BACKBITE

There’s a curious discrepancy between celebrities and the ads they appear in. Magnus Magnusson, for 25 years the grand inquisitor of Mastermind, has chosen a gas spot in which to show his softer side. And Jerry Seinfeld, the creator and star of the sitcom that revolves around the lives, loves and hang-ups of four neurotic New Yorkers, has appeared on UK screens as a wiseguy in a couple of brilliant Amex ads.

There’s a curious discrepancy between celebrities and the ads they

appear in. Magnus Magnusson, for 25 years the grand inquisitor of

Mastermind, has chosen a gas spot in which to show his softer side. And

Jerry Seinfeld, the creator and star of the sitcom that revolves around

the lives, loves and hang-ups of four neurotic New Yorkers, has appeared

on UK screens as a wiseguy in a couple of brilliant Amex ads.



First, cardie-clad Magnus makes himself a cup of coffee while singing

the praises of the Amerada gas company. Having retrieved his black chair

from storage, Magnus demonstrates little of the comic timing for which

Mastermind should have been the perfect training ground. More

unfortunately, it seems the director would rather have been working on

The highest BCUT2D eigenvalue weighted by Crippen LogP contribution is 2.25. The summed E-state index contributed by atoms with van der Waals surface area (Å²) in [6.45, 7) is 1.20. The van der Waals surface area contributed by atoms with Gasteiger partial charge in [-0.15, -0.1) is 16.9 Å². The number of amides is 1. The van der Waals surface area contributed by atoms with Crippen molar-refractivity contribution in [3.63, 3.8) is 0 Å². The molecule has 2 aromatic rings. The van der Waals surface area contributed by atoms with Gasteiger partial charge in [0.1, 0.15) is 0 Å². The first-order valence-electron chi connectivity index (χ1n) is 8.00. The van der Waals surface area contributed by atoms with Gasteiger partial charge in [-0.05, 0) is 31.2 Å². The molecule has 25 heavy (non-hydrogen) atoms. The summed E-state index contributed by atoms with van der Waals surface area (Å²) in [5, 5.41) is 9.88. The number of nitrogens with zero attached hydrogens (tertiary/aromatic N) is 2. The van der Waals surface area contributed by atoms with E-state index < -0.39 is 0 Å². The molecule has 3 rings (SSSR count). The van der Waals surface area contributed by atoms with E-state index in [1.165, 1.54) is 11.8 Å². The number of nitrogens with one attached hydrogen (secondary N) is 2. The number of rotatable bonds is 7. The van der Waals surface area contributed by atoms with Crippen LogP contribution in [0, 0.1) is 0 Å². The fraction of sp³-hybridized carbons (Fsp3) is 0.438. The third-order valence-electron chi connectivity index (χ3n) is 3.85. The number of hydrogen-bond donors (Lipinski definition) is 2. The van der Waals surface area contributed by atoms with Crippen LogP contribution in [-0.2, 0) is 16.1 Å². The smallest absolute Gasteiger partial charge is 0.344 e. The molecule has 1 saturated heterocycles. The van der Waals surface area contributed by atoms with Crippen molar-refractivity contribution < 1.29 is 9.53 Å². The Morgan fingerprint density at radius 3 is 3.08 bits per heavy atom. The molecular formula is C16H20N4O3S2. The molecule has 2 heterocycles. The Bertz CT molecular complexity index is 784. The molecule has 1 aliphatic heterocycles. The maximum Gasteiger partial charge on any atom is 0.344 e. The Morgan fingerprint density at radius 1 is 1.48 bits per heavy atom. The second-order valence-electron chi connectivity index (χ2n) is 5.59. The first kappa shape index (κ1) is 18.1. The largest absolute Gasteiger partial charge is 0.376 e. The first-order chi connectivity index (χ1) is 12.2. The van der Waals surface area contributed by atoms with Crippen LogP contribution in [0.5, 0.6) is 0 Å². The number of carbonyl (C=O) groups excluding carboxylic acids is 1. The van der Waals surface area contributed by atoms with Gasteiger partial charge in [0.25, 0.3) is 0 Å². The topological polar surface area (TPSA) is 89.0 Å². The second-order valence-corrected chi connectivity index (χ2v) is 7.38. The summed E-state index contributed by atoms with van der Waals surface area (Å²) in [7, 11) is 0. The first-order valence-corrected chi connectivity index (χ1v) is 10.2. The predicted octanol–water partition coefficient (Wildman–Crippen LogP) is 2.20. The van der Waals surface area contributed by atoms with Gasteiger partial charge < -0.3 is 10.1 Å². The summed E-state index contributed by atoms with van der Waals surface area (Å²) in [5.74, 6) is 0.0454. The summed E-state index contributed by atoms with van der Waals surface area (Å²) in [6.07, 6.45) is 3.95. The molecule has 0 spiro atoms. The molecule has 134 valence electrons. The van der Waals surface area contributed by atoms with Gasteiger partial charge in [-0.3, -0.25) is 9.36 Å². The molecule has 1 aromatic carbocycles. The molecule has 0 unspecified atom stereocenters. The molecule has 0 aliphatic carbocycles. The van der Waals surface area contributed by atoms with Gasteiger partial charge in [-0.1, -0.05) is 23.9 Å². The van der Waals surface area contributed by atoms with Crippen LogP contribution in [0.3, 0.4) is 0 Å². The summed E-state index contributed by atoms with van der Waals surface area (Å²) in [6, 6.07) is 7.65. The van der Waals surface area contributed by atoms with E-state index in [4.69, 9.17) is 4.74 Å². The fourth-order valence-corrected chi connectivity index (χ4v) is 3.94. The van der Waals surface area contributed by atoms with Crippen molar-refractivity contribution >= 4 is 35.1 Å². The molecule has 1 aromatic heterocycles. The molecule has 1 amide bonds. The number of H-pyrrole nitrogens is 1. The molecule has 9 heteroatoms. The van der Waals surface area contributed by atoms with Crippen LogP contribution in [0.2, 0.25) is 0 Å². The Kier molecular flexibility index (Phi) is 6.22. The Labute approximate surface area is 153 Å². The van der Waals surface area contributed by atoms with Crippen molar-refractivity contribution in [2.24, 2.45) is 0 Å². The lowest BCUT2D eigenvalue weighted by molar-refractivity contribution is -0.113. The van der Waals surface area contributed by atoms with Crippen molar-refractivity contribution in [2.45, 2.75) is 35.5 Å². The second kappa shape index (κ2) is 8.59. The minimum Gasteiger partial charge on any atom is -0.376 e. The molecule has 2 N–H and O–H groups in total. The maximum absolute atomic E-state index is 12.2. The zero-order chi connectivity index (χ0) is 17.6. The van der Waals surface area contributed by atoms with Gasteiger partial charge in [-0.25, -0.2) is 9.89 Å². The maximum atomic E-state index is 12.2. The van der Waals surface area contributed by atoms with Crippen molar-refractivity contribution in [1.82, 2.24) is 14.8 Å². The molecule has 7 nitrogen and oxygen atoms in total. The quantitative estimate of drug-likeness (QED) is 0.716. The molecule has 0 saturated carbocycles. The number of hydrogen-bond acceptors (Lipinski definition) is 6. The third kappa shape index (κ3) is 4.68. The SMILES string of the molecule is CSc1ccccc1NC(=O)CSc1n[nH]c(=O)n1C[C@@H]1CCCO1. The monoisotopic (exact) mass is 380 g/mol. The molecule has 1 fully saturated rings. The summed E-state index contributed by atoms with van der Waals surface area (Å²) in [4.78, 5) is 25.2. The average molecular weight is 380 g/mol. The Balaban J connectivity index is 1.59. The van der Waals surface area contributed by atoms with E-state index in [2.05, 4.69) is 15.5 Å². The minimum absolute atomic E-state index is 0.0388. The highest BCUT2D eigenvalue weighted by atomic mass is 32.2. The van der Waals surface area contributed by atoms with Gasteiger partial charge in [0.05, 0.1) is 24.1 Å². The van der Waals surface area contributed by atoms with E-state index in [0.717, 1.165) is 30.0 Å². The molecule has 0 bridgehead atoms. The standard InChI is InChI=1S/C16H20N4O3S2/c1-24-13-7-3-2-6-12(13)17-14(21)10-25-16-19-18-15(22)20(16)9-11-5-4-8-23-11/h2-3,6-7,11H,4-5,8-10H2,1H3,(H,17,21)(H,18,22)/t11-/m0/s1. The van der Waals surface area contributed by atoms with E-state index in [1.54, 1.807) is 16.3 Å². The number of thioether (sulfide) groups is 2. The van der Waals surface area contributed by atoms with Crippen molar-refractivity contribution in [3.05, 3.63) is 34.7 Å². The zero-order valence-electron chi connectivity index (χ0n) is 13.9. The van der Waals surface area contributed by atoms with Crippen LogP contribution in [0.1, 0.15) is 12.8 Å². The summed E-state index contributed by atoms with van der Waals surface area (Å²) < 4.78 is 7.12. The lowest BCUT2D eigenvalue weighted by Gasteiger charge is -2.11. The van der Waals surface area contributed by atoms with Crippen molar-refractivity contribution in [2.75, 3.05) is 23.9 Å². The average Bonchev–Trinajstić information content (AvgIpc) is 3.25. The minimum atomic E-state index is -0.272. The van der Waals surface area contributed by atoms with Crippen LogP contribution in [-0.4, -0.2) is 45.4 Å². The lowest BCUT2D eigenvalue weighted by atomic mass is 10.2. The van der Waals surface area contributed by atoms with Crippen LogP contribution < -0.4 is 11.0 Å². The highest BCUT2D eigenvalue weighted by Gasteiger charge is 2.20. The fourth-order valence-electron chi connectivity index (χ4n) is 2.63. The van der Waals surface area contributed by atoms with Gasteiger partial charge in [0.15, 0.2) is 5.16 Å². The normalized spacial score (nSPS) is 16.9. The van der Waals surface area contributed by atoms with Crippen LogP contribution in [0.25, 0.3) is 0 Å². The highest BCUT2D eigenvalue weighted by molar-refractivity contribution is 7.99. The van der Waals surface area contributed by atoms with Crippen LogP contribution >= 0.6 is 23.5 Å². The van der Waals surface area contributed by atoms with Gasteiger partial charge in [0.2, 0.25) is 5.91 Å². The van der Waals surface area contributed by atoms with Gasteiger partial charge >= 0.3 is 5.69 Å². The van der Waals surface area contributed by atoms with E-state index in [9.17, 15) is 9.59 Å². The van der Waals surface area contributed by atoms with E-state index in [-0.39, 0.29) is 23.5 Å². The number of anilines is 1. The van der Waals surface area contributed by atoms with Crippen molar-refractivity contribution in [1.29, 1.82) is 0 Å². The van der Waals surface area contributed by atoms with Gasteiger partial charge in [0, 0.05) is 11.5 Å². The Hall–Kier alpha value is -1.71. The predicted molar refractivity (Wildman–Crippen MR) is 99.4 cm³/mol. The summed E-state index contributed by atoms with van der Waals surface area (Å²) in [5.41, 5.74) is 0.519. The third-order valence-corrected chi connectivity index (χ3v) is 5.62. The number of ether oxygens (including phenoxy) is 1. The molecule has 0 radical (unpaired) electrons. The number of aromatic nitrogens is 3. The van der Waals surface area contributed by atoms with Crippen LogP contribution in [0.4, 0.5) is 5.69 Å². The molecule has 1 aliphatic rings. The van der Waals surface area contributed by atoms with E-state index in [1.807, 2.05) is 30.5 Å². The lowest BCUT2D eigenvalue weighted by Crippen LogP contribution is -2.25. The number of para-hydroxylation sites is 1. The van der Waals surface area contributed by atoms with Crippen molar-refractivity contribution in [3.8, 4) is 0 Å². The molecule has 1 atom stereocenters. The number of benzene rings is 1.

health and safety videos for the civil service, because he spent the

entire film avoiding what could have been a really great climax: Magnus

climbing on to the big black leather seat himself! All in all, this

logical and clearly presented ad will stay in the collective memory for

about as long as it takes most people to shout ’pass!’.



From the ridiculous, to the sublime - Seinfeld starring as the perfect

shopper in the ’do more’ Amex campaign. In one spot, the comedian

rescues Lois Lane in a supermarket, upstaging Superman who has forgotten

his wallet.



In another, he whips out his credit card at a petrol station, surprising

the attendant who assumed he would be paying cash. My calculator

probably doesn’t have enough spaces to the left of the decimal point to

work out what Jerry trousered to help create and star in these ads. It’s

the kind of money that could be stretched over 12 months for most

marketing directors and still leave them with an end-of-year surplus to

impress the shareholders.



However, if you subscribe to the view that commercials are uninvited

guests in someone’s living room, these certainly crash the party with

some panache.



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